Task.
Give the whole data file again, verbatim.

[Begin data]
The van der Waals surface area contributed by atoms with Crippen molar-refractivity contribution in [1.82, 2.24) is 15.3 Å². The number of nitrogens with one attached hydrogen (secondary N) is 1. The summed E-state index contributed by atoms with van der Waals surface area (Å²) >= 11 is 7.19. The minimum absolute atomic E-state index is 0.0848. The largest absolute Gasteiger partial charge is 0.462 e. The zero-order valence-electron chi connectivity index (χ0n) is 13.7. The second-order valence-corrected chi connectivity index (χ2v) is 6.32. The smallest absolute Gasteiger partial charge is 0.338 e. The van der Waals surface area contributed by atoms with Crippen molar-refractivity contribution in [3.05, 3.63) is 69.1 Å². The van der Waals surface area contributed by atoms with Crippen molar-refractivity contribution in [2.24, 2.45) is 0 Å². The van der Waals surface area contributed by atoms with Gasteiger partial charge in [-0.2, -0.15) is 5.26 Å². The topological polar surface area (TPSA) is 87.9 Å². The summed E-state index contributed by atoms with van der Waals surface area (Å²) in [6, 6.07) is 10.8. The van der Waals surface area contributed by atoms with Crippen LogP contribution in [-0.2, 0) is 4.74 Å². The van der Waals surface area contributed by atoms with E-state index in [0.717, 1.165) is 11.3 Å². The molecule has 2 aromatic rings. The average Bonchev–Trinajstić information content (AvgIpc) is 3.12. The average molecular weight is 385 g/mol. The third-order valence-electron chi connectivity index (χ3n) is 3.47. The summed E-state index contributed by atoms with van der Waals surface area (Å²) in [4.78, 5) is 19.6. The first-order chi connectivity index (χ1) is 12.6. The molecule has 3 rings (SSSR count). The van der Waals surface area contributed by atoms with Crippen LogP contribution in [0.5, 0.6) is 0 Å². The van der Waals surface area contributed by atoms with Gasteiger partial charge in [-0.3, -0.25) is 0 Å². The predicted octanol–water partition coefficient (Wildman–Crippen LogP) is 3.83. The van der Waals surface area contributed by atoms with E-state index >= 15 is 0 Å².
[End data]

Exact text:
The van der Waals surface area contributed by atoms with Crippen molar-refractivity contribution in [1.82, 2.24) is 15.3 Å². The number of nitrogens with one attached hydrogen (secondary N) is 1. The summed E-state index contributed by atoms with van der Waals surface area (Å²) >= 11 is 7.19. The minimum absolute atomic E-state index is 0.0848. The largest absolute Gasteiger partial charge is 0.462 e. The zero-order valence-electron chi connectivity index (χ0n) is 13.7. The second-order valence-corrected chi connectivity index (χ2v) is 6.32. The smallest absolute Gasteiger partial charge is 0.338 e. The van der Waals surface area contributed by atoms with Crippen molar-refractivity contribution in [3.05, 3.63) is 69.1 Å². The van der Waals surface area contributed by atoms with Crippen molar-refractivity contribution in [2.24, 2.45) is 0 Å². The van der Waals surface area contributed by atoms with Gasteiger partial charge in [-0.2, -0.15) is 5.26 Å². The topological polar surface area (TPSA) is 87.9 Å². The summed E-state index contributed by atoms with van der Waals surface area (Å²) in [6, 6.07) is 10.8. The van der Waals surface area contributed by atoms with Crippen LogP contribution in [-0.2, 0) is 4.74 Å². The van der Waals surface area contributed by atoms with E-state index in [0.717, 1.165) is 11.3 Å². The molecule has 2 aromatic rings. The average Bonchev–Trinajstić information content (AvgIpc) is 3.12. The average molecular weight is 385 g/mol. The third-order valence-electron chi connectivity index (χ3n) is 3.47. The summed E-state index contributed by atoms with van der Waals surface area (Å²) in [4.78, 5) is 19.6. The first-order chi connectivity index (χ1) is 12.6. The molecule has 3 rings (SSSR count). The van der Waals surface area contributed by atoms with Crippen LogP contribution in [0.5, 0.6) is 0 Å². The van der Waals surface area contributed by atoms with Gasteiger partial charge in [-0.3, -0.25) is 0 Å². The predicted octanol–water partition coefficient (Wildman–Crippen LogP) is 3.83. The van der Waals surface area contributed by atoms with E-state index >= 15 is 0 Å².